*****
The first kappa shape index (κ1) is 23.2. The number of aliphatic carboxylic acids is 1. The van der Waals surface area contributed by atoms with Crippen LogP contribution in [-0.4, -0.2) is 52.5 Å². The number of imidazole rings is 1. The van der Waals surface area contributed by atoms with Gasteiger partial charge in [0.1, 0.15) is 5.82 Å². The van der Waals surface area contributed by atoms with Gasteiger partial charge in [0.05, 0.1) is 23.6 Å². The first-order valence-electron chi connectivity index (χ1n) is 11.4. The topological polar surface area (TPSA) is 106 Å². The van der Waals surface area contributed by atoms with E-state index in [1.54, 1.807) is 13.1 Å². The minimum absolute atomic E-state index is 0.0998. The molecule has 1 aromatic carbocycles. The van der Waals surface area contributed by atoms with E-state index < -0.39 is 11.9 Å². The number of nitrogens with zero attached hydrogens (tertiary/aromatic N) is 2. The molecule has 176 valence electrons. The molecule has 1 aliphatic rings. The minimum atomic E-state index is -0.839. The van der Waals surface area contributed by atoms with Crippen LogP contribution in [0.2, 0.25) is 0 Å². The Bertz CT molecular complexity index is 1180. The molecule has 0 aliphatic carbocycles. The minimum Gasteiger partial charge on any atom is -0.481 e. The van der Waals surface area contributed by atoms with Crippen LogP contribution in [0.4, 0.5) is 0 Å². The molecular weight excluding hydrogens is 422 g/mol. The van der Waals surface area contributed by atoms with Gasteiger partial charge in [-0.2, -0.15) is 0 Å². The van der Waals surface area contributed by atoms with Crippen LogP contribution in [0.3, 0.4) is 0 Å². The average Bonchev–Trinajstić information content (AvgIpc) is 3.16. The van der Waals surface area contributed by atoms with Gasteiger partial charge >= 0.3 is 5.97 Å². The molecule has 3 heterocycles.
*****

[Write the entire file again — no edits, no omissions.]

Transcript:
The first kappa shape index (κ1) is 23.2. The number of aliphatic carboxylic acids is 1. The van der Waals surface area contributed by atoms with Crippen LogP contribution in [-0.4, -0.2) is 52.5 Å². The number of imidazole rings is 1. The van der Waals surface area contributed by atoms with Gasteiger partial charge in [0.1, 0.15) is 5.82 Å². The van der Waals surface area contributed by atoms with Gasteiger partial charge in [0.05, 0.1) is 23.6 Å². The first-order valence-electron chi connectivity index (χ1n) is 11.4. The topological polar surface area (TPSA) is 106 Å². The van der Waals surface area contributed by atoms with E-state index in [1.54, 1.807) is 13.1 Å². The minimum absolute atomic E-state index is 0.0998. The molecule has 1 aromatic carbocycles. The van der Waals surface area contributed by atoms with E-state index < -0.39 is 11.9 Å². The number of nitrogens with zero attached hydrogens (tertiary/aromatic N) is 2. The molecule has 176 valence electrons. The molecule has 1 aliphatic rings. The minimum atomic E-state index is -0.839. The van der Waals surface area contributed by atoms with Crippen LogP contribution in [0.2, 0.25) is 0 Å². The Bertz CT molecular complexity index is 1180. The molecule has 0 aliphatic carbocycles. The minimum Gasteiger partial charge on any atom is -0.481 e. The van der Waals surface area contributed by atoms with Crippen LogP contribution in [0.4, 0.5) is 0 Å². The molecular weight excluding hydrogens is 422 g/mol. The van der Waals surface area contributed by atoms with Gasteiger partial charge in [-0.2, -0.15) is 0 Å². The van der Waals surface area contributed by atoms with Crippen LogP contribution in [0.3, 0.4) is 0 Å². The average Bonchev–Trinajstić information content (AvgIpc) is 3.16. The van der Waals surface area contributed by atoms with Gasteiger partial charge >= 0.3 is 5.97 Å². The molecule has 3 heterocycles.